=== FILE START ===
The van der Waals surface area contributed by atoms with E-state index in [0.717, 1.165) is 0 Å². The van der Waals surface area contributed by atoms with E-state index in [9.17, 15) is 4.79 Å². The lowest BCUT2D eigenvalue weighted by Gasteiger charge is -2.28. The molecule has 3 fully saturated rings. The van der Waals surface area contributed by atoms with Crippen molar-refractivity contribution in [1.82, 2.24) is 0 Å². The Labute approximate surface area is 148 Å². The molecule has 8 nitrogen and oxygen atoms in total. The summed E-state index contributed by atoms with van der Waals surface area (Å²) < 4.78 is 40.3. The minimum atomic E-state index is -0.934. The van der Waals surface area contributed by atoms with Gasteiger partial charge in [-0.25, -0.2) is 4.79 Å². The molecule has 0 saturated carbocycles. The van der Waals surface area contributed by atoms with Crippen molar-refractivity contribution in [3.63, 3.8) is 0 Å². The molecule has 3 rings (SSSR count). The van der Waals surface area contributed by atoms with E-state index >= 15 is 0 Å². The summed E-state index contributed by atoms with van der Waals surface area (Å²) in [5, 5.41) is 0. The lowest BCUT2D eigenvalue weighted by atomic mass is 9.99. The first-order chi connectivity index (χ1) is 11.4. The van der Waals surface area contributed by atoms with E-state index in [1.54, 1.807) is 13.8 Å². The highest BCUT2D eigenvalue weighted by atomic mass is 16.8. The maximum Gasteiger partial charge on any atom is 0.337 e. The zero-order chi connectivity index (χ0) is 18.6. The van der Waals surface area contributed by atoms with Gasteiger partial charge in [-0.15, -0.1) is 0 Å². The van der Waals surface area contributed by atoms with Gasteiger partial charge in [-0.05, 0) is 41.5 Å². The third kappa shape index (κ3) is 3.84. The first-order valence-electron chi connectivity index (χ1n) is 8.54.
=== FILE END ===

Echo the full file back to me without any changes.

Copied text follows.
The van der Waals surface area contributed by atoms with E-state index in [0.717, 1.165) is 0 Å². The van der Waals surface area contributed by atoms with E-state index in [9.17, 15) is 4.79 Å². The lowest BCUT2D eigenvalue weighted by Gasteiger charge is -2.28. The molecule has 3 fully saturated rings. The van der Waals surface area contributed by atoms with Crippen molar-refractivity contribution in [1.82, 2.24) is 0 Å². The Labute approximate surface area is 148 Å². The molecule has 8 nitrogen and oxygen atoms in total. The summed E-state index contributed by atoms with van der Waals surface area (Å²) < 4.78 is 40.3. The minimum atomic E-state index is -0.934. The van der Waals surface area contributed by atoms with Gasteiger partial charge in [-0.25, -0.2) is 4.79 Å². The molecule has 0 saturated carbocycles. The van der Waals surface area contributed by atoms with Crippen molar-refractivity contribution in [3.63, 3.8) is 0 Å². The molecule has 3 rings (SSSR count). The van der Waals surface area contributed by atoms with E-state index >= 15 is 0 Å². The summed E-state index contributed by atoms with van der Waals surface area (Å²) in [5, 5.41) is 0. The lowest BCUT2D eigenvalue weighted by atomic mass is 9.99. The first-order chi connectivity index (χ1) is 11.4. The van der Waals surface area contributed by atoms with E-state index in [1.54, 1.807) is 13.8 Å². The highest BCUT2D eigenvalue weighted by atomic mass is 16.8. The maximum Gasteiger partial charge on any atom is 0.337 e. The zero-order chi connectivity index (χ0) is 18.6. The van der Waals surface area contributed by atoms with Gasteiger partial charge in [-0.15, -0.1) is 0 Å². The van der Waals surface area contributed by atoms with Gasteiger partial charge in [-0.05, 0) is 41.5 Å². The third kappa shape index (κ3) is 3.84. The first-order valence-electron chi connectivity index (χ1n) is 8.54.